Wednesday, December 12, 2012

Quotes - G. K. Chesterton on Doctrine

On early Christianity:  It was no flock of sheep the Christian shepherd was leading, but a herd of bulls and tigers, of terrible ideals and devouring doctrines, each one of them strong enough to turn to a false religion and lay waste the world. . . . The idea of birth through the Holy Spirit, of the death of a divine being, of the forgiveness of sins, or the fulfillment of prophecies, are ideas which need but a touch to turn them into something blasphemous or ferocious. . . .  This is the thrilling romance of Orthodoxy. . . . It is the equilibrium of a a man behind madly rushing horses, seeming to stoop this way and to sway that, yet in every attitude having the grace of statuary and the accuracy of arithmetic. (from Orthodoxy)

When the journalist says for the thousandth time, "Living religion is not in dull and dusty dogmas, etc.," we must say, "There you go, wrong at the very start." If he would condescend to ask what the dogmas are, he would find out that it is precisely the dogmas that are living, that are inspiring, that are intellectually interesting.  Zeal and charity and unction are admirable as flowers and fruit; but if you are really interested in the living principle you must be interested in the root or the seed. . . . . The dogmas are not dull.  Even what are called the fine doctrinal distinctions are not dull.  They are like the finest operations of surgery; separating nerve from nerve, but giving life.  It is easy enough to flatten out everything around for miles with dynamite, if our object is to give death.  But just as the physiologist is dealing with living tissues so the theologian is dealing with living ideas; (from The Thing)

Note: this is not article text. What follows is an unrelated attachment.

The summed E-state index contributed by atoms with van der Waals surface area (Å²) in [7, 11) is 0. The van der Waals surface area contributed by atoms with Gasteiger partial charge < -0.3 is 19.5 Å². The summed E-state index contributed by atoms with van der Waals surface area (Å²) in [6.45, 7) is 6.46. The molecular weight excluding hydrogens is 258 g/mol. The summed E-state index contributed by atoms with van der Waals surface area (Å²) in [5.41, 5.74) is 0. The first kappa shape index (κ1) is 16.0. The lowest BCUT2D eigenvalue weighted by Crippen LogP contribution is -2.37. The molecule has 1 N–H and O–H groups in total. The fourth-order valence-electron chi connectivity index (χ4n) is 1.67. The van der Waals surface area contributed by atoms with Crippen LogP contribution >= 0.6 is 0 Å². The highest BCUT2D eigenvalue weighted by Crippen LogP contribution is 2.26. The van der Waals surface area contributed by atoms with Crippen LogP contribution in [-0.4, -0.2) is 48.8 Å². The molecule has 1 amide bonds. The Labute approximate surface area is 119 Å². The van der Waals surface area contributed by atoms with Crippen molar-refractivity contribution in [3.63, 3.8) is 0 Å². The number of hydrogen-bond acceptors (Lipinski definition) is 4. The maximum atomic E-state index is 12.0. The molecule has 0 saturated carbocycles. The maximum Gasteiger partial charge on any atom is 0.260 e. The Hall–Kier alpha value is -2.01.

(Culled from The Truest Fairy Tale)

No comments: